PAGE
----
Friends make pretense of following to the grave,
But before one is in it, their minds are turned
And making the best of their way back to life
And living people, and things they understand.
(Robert Frost, 'Home Burial')
A short while ago we visited some friends for a meal. This was within the rules in Germany. Wary of infection yet desperate for dialogue, we intended to barbecue – until the rain drove us in. There was heightened conviviality after months of isolation. No handshaking or hugs, to be sure, but once we got going the 1.5 metre rule flew out of the window, leaving any aerosols behind it.
Meanwhile in town it seemed nothing had ever been amiss. Barely a mask in sight, congregations of laughing youngsters, groups of men smoking, queues outside the ice-cream parlours. They must have heard the good tidings: "From the summer, a gradual recovery should get going, making for 4.9% growth in 2021", the German Council of Economic Experts, also known as the "Five Sages", had announced. Does the coronavirus listen much to sages? “The virus is still in our country", says Lothar Wieler, president of the Robert Koch Institute, "and if we give it a chance to spread, it will take it”. Yesterday the German R-rate rose to 2.88. This morning a regional lockdown was re-imposed in the federal state of North Rhine-Westphalia, whose premier, Armin Laschet, has been among the more voluble accelerators of a "return to normality". He wants to succeed Mrs Merkel at the CDU party conference in December.
By December, according to UNICEF, the effects of coronavirus could force another 100 million children in South Asia into poverty. There is relief as we make our way "back to life" (Robert Frost) – but an uncanny sense of obscenity too. The loved ones of some 470,000 victims of the pandemic are in mourning. With so much grief, what space for joy? But was it not ever thus? Or when did the bad old days end? And what of the much-invoked "return to normality"? How do we get there? Is it in the past or future, and how far away?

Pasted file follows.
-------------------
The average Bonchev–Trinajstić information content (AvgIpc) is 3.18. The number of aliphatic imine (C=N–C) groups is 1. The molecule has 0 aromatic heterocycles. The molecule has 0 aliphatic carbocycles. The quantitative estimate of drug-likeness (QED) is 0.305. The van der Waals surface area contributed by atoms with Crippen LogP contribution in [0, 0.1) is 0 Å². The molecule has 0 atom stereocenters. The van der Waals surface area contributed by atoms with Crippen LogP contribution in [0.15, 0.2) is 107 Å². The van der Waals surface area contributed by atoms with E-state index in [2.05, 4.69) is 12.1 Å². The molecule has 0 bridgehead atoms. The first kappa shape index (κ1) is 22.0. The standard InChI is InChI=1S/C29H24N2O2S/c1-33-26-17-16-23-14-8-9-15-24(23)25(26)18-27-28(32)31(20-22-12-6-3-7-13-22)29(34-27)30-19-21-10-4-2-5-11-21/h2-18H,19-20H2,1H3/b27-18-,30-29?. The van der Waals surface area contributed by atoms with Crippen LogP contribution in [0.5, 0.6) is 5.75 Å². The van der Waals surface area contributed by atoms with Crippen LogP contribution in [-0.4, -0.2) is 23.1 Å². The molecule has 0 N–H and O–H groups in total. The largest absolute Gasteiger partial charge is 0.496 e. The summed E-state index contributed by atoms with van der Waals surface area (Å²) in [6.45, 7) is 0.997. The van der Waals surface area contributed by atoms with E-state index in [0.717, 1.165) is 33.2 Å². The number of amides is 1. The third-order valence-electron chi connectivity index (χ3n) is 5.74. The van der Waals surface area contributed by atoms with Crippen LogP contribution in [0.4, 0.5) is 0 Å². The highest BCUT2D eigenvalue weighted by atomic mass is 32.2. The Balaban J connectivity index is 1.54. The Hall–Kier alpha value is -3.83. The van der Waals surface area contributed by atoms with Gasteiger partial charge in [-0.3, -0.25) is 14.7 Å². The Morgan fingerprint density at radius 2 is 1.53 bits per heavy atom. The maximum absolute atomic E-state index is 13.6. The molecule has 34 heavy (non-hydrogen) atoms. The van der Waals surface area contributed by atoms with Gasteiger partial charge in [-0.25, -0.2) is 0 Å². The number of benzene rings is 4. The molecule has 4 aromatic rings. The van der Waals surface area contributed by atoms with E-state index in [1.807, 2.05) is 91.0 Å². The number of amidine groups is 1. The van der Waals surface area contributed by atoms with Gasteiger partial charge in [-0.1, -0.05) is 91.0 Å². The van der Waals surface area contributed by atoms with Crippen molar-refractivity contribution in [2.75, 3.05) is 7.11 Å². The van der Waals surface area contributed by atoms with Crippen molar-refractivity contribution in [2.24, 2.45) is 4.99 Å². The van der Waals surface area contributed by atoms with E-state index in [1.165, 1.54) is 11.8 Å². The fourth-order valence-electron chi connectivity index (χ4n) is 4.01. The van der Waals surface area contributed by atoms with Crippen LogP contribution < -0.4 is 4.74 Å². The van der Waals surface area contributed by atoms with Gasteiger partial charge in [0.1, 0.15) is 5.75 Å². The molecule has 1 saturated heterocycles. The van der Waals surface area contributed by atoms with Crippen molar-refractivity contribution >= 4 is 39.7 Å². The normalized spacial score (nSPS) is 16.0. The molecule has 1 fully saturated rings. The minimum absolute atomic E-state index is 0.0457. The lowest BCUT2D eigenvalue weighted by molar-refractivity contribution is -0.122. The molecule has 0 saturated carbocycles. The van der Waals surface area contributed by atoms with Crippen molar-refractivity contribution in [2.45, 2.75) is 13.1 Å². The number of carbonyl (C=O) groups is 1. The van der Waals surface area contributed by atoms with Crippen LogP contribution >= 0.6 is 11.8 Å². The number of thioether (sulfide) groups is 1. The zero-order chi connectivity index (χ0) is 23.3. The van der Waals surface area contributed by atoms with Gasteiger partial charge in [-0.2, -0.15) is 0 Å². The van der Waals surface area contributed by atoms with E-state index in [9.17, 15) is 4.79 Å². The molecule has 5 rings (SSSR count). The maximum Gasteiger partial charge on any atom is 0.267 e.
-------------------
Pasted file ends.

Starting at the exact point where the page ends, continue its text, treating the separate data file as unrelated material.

I decided to consult a map. A friend had phoned and suggested a walk in the forest. After treatment for cancer during the corona crisis he is now in remission, savouring the joys of survival. The map showed me that the road he had proposed cut out of town and swept along the edge of the woods in a series of deepening loops. Among the trees I saw footpaths but, curiously, no breach between road and forest. The mapped loops were like jostling bubbles, or clusters of cells pressing on an organ, or a representation of time in which the insistent past makes inroads into the present, its palpable pressure contained only by a thin membrane. The unity of time, place and social relations is more complex than Special Relativity. An image, a sound, a word, apparently arbitrary, may trigger the involuntary piercing of a membrane that separates us from otherwise remote events.
"Social distancing" for example (since 24 March the WHO has asked us to call the distance "physical"), may return us to various forms of segregative "normality" we have known. Set the clocks to 1960. I remember three separate Churches for the 700 souls in our village. On my first day at primary school I was asked if I supported Rangers or Celtic. Innocent of the consequences, I asked my father. He said Rangers was the correct answer; though unreligious himself, he knew his place was on the Presbyterian side of the West of Scotland sectarian abyss. Catholics and Irish were out of bounds. "Tinkers" (travellers or gypsies) were objects of abuse and, not infrequently, violence. I remember a loved person telling me to take a coin out of my mouth because a "black man" could have touched it. Of course these sectarian and racist chasms were buttressed by conventional class and sexual distancing (the pill had not yet arrived). Children were quite a different species from adults, and women from men. The picture emerges of a kind of karstic social landscape, riven by fissures and sinkholes. Social distancing was rife in 1960. This was normality, therefore largely unaddressed.
It is difficult to describe the widespread sadness reported by people in various kinds of social confinement today. We might however consider it as the result of disrelation under conditions of segregation. Allow me to cite two witnesses with experience of the West of Scotland "karst". According to R.D. Laing, whose major work The Divided Self was published in the year I entered primary school, “What we call ‘normal’ is a product of repression, denial, splitting, projection, introjection and other forms of destructive action on experience.” The philosopher John Macmurray, who published Persons in Relation a year later in 1961, also described a probable cause of confinement sadness. "The personal", he writes, "is constituted by personal relatedness. The unit of the personal is not the "I", but the 'You and I'". The isolated, segregated, or otherwise non-relating personality is therefore a painfully divided and diminished entity.
If we must "return to normality", let us walk in relation. Multi-insular virtual contact has nothing on responsible personal community.
This piece was first published in the July Splinters column.